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What Is WIC

WIC stands for Women, Infants and Children. It is a federal program that provides food to low-income pregnant, postpartum and breastfeeding women, infants and children up to the age of five. The WIC program, also known as the Special Supplemental Nutrition Program, provides nutrition education, supplemental foods, breastfeeding promotion and support, and referrals for health care. WIC has proven effective in preventing and improving nutrition related health problems within its population.

The program is available in all 50 states, 34 Indian Tribal Organizations, American Samoa, District of Columbia, Guam, Commonwealth of the Northern Mariana Islands, Puerto Rico, and the Virgin Islands. These 90 local state agencies administer the WIC program through approximately 1,836 local agencies and 9,000 WIC clinic sites. Examples of where WIC services are provided:

  • Schools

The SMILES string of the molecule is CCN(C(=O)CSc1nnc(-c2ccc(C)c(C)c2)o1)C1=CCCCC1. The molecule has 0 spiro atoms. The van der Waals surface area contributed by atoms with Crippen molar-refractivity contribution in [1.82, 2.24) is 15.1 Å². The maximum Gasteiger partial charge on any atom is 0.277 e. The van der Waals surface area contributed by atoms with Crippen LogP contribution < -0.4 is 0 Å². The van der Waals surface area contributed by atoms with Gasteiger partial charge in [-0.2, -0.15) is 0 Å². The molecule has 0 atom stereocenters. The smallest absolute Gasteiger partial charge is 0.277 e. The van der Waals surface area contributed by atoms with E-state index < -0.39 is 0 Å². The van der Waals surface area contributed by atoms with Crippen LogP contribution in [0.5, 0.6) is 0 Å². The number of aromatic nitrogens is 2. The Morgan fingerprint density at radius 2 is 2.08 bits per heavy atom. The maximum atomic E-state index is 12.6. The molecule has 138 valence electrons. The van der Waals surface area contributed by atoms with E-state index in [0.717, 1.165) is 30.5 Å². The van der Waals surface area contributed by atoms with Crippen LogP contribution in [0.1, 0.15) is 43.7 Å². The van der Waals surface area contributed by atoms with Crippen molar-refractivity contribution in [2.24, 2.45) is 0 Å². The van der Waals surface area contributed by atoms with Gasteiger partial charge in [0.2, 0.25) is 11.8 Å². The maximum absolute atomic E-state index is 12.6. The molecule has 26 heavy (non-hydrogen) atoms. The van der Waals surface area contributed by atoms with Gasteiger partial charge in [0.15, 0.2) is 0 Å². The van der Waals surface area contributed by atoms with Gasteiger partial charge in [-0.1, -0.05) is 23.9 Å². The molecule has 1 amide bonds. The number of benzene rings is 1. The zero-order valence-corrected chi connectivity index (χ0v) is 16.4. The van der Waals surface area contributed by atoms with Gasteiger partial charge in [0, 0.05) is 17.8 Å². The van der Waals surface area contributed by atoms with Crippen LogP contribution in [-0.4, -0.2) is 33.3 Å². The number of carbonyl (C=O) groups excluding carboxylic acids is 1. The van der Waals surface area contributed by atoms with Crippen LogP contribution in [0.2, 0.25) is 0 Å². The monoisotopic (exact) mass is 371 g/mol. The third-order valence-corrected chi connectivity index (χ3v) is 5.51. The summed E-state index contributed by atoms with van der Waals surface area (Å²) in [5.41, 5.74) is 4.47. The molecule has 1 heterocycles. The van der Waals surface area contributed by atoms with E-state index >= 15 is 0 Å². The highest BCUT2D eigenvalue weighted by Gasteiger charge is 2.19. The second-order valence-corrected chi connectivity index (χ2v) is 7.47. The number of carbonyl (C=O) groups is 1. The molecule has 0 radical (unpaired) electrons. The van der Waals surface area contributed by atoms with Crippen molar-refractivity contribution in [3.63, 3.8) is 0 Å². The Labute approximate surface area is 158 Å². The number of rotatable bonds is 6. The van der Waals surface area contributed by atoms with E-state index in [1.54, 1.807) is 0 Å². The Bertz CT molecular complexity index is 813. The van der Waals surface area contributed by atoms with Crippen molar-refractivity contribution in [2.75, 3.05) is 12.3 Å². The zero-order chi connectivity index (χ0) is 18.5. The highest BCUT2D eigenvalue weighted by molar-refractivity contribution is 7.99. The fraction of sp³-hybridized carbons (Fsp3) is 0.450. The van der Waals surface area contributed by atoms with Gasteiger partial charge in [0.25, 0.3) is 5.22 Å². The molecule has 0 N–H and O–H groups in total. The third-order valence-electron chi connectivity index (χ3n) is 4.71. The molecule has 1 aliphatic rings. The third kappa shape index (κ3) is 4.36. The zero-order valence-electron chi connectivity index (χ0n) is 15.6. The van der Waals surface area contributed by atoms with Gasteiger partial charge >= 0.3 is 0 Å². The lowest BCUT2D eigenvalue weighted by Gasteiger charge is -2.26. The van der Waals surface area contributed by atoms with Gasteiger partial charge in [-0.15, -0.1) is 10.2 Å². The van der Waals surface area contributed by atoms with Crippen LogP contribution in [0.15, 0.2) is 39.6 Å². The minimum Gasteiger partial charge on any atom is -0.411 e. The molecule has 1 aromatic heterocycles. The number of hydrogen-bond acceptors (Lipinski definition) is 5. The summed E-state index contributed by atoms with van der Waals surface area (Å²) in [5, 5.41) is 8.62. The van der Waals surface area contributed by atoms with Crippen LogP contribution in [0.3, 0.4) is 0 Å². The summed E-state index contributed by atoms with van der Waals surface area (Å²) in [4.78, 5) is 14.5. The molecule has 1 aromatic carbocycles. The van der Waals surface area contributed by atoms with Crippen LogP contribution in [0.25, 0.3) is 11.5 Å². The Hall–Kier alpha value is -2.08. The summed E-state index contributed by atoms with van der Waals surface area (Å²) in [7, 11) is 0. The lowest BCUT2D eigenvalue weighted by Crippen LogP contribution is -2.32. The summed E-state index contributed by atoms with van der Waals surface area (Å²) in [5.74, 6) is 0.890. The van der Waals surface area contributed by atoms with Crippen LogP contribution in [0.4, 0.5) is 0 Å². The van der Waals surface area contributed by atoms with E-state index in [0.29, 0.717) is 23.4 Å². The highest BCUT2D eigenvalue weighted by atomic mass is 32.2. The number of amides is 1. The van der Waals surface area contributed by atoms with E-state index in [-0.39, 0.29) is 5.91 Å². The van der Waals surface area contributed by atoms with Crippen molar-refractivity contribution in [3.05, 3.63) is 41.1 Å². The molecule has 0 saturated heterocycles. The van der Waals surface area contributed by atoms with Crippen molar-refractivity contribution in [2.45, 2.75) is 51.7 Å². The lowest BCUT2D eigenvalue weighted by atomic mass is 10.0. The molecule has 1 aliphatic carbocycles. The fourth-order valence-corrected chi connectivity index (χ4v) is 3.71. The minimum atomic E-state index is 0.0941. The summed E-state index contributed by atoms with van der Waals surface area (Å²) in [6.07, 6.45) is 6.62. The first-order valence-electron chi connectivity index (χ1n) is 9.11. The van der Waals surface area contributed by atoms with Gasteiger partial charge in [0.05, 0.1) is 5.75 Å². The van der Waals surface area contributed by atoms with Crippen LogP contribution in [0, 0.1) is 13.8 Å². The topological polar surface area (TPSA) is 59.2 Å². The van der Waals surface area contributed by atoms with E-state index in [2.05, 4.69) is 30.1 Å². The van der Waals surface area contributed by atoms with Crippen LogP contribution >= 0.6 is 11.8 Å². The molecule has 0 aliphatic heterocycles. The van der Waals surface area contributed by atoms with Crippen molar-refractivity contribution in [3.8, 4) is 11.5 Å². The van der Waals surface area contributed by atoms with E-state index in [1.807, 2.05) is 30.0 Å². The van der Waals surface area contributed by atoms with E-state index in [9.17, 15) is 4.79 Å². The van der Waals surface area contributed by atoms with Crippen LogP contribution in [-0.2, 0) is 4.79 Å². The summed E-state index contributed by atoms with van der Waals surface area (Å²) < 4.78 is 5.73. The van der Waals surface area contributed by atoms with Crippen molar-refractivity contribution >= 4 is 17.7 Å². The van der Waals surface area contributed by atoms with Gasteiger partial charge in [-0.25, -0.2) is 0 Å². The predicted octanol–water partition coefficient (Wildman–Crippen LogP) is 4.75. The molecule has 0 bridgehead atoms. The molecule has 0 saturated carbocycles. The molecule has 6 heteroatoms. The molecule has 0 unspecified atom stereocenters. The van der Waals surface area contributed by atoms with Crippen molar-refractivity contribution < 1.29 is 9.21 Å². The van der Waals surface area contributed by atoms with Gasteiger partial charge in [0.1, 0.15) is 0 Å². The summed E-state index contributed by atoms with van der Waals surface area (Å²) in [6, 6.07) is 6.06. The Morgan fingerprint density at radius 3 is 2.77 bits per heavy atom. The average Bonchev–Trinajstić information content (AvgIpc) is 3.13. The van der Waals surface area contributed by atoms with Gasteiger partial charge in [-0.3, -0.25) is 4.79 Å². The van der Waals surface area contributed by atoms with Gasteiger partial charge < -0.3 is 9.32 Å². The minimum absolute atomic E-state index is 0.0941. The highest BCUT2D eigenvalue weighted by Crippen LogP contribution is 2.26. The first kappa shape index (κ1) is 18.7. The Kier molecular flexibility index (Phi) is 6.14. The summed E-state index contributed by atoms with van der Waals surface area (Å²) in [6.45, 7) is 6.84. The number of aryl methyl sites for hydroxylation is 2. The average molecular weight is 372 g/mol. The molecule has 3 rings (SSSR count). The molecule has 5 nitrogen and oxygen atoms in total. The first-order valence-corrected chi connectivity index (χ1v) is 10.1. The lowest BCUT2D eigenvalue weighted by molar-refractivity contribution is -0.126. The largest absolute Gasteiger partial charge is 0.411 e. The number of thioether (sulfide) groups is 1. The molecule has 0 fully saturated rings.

• County health departments
  • Hospitals
  • Community centers
  • Public housing sites
  • Migrant health centers and camps
  • Mobile clinics (Ex: Vans)
  • Indian Health Service facilities

In most states WIC participants receive checks or vouchers to purchase groceries from a WIC approved food list each month. These foods are designed to supplement their diets with nutrients that benefit the target population. Some states have now moved to using an EBT card.

These cards act like a normal debit card, which makes it easier to purchase your food at your local grocery store and each month you receive your WIC benefits on your card through the electronic benefit transfer system. There are a few state agencies that still distribute foods through a warehouse, or delivery directly to your house.

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